The “Bad Husband” Chronicles

Just another day for you and me in Paradise

All you need is love?

Posted by mozziestarlet on December 7, 2008

I’ve spent the past four days with the parental units in an effort to escape the chaos, hysteria and generally horrendous cloud hanging over my home right now. They say that ‘absence makes the heart grow fonder,’ huh? I think absence makes the will grow stronger, personally. Obviously, I’ve known the appropriate course of action to take in my marriage for quite some time now, however, simply stepping outside of the situation for a few days can do wonders to clarify and solidify your feelings. If you doubt me, give it a whirl. One of two things will happen and you will either say: 1. “I’m an idiot for thinking that way. My situation isn’t nearly as bad as it seemed.” or 2. “I cannot believe I’ve been living this way. What in the world have I been thinking all of these months and years?!” I don’t think it takes a brain surgeon to decipher which of these two responses I fall under. Perhaps the most difficult part for both me and others is in understanding why it took me so long to see this for myself.

It hasn’t been an easy situation, trying to explain to the husband why I feel the need to have time to myself and for us to be living separately. For months, he’s been in a state of denial as far as my intent to end our marriage, and it seems that only in the past few weeks has he started to realize that this is actually going to happen and there isn’t anything he can do about it. In short, “This chic is toast…game over, man. Game over.” I realize some of you might be inclined to think that I am unforgiving or half-heartedly committed to my marriage by being able to say this rather tongue-in-cheek. Actually, that could not be farther from the truth. For years, I’ve done everything…been everything…put in 150% day in and day out, only to be met by broken promises and disappointment after disappointment. The most ironic thing about my ‘bad marriage’ track record is that you will never meet anyone who believes in love and the beauty of what marriage is intended to be more than I do. I’ve grown up with the most wonderful examples of it, my parents and even my grandparents. But, even with the best example presented to you throughout your life, your marriage is only as good as what each partner is willing to put into it. I’ve been married two times now. Both times, I married men who were unable to meet me half-way on the spouse spectrum. Both times, I married men who promised one thing at the altar, yet behaved an entirely different way once we came home. C’est la vie, indeed.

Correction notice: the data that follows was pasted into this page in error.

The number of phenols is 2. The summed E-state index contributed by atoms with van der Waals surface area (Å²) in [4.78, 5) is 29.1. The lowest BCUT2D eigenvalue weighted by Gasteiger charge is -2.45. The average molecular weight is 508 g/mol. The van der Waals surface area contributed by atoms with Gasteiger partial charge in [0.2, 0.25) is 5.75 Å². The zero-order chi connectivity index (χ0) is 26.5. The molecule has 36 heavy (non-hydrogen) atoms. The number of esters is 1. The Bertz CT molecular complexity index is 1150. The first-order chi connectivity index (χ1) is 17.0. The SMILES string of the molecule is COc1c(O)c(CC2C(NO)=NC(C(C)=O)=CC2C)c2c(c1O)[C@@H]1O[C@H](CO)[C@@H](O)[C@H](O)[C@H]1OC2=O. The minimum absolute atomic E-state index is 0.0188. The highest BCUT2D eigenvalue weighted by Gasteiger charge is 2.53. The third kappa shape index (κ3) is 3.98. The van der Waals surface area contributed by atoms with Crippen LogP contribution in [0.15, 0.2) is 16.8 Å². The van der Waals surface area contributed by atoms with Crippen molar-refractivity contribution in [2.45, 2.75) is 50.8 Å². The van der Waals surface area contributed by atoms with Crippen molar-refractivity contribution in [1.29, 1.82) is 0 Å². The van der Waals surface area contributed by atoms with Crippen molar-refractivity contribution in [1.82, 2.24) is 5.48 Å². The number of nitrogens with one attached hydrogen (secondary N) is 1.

I in no way intend this to sound like a pity party on my behalf, as I’m just as accountable in the situation for not making a wiser decision in the first place. I know what you are thinking: ‘Didn’t you know your husband was like this before you married him? Surely, there were signs, weren’t there?’ The answer to these questions are no and yes. No, I didn’t know my husband was like this until after we married and yes, there were signs that I should have paid more attention to. It’s like I’ve said a million times before: I am a human being who makes stupid mistakes like each and every person. I am just as fallible and accountable for my decisions.

All of this makes me reflect on The Beatles’ lyrics, “All you need is love. Love is all you need.” Do you need love to sustain a happy and lifelong marriage? Absofreakin’ lutely. Is this ‘all’ you need? No way…not even remotely. A long and happy marriage also requires trust, mutual respect, and the ability to give even when you feel like you’ve already contributed more than your fair share.

I will leave you with a quote from an article I read recently that stuck in my mind. “Most people think marriage is 50/50.  It’s not. It’s 60/40. You give 60.  You take 40. And that goes for both of you. Love is a four-letter word spelled G-I-V-E.”


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2 Responses to “All you need is love?”

  1. James said

    In the weeks and months after my divorce filing it felt as if I went through every feeling possible thousand of times. I also experienced the constant questioning and self-doubt you are describing every second of the day. What I eventually learned is that those temporary feelings and fleeting thoughts are not real. They are part of the grieving process and a natural survival response. What is real is your ‘gut’ knowledge that something was seriously wrong before, that you were in a bad situation that needed fixing, and that you deserved better. Congratulations to you for seeking healthy change and staying strong. I continue to pray for you every day.

  2. jayashree said

    Moz, I relate to this post so completely – this could me writing! I am a survivor…no, wrong word…I mean, a strong, positive woman, who believes in love and human beings [even men!] after two marriages break up.

    Like you, I gave my 150%, but got nothing but broken promises, excuses and even abuse in return. And like you, I also stayed put as long as I could, [the second time], trying to make it work, especially since we have a child. Finally, I gave up trying.

    I’m far better off today.

    Much love,

    Jay

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